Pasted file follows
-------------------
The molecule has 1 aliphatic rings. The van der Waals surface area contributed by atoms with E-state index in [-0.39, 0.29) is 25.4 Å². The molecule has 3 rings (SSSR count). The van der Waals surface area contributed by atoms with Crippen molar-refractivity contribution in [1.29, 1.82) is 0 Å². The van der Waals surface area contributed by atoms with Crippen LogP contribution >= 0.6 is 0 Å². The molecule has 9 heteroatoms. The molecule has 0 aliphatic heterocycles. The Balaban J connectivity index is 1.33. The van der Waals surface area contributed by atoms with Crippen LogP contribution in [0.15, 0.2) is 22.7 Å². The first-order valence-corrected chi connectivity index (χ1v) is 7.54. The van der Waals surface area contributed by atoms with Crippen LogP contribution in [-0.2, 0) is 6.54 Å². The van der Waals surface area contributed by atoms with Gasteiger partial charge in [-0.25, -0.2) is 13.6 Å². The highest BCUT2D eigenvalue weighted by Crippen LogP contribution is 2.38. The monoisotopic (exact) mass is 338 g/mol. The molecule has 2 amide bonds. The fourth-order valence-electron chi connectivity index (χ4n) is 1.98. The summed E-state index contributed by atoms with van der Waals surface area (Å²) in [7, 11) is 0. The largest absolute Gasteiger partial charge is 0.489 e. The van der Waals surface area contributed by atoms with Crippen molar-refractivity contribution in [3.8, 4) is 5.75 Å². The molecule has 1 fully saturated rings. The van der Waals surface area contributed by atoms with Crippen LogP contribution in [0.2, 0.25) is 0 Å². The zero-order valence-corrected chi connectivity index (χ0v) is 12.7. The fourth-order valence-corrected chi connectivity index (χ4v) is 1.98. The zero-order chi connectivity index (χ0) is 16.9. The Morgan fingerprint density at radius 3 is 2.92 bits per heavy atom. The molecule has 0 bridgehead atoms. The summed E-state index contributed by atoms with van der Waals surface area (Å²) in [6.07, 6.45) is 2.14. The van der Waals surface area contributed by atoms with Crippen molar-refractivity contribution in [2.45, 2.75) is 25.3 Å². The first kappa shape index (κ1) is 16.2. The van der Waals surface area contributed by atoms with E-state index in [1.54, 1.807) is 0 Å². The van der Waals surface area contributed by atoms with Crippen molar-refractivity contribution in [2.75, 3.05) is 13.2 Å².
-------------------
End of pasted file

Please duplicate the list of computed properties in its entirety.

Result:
The molecule has 1 aliphatic rings. The van der Waals surface area contributed by atoms with E-state index in [-0.39, 0.29) is 25.4 Å². The molecule has 3 rings (SSSR count). The van der Waals surface area contributed by atoms with Crippen molar-refractivity contribution in [1.29, 1.82) is 0 Å². The van der Waals surface area contributed by atoms with Crippen LogP contribution >= 0.6 is 0 Å². The molecule has 9 heteroatoms. The molecule has 0 aliphatic heterocycles. The Balaban J connectivity index is 1.33. The van der Waals surface area contributed by atoms with Crippen LogP contribution in [0.15, 0.2) is 22.7 Å². The first-order valence-corrected chi connectivity index (χ1v) is 7.54. The van der Waals surface area contributed by atoms with Crippen LogP contribution in [-0.2, 0) is 6.54 Å². The van der Waals surface area contributed by atoms with Gasteiger partial charge in [-0.25, -0.2) is 13.6 Å². The highest BCUT2D eigenvalue weighted by Crippen LogP contribution is 2.38. The monoisotopic (exact) mass is 338 g/mol. The molecule has 2 amide bonds. The fourth-order valence-electron chi connectivity index (χ4n) is 1.98. The summed E-state index contributed by atoms with van der Waals surface area (Å²) in [7, 11) is 0. The largest absolute Gasteiger partial charge is 0.489 e. The van der Waals surface area contributed by atoms with Crippen molar-refractivity contribution in [3.8, 4) is 5.75 Å². The molecule has 1 fully saturated rings. The van der Waals surface area contributed by atoms with Crippen LogP contribution in [0.2, 0.25) is 0 Å². The zero-order valence-corrected chi connectivity index (χ0v) is 12.7. The fourth-order valence-corrected chi connectivity index (χ4v) is 1.98. The zero-order chi connectivity index (χ0) is 16.9. The Morgan fingerprint density at radius 3 is 2.92 bits per heavy atom. The molecule has 0 bridgehead atoms. The summed E-state index contributed by atoms with van der Waals surface area (Å²) in [6.07, 6.45) is 2.14. The van der Waals surface area contributed by atoms with Crippen molar-refractivity contribution in [2.45, 2.75) is 25.3 Å². The first kappa shape index (κ1) is 16.2. The van der Waals surface area contributed by atoms with E-state index in [1.54, 1.807) is 0 Å². The van der Waals surface area contributed by atoms with Crippen molar-refractivity contribution in [2.75, 3.05) is 13.2 Å².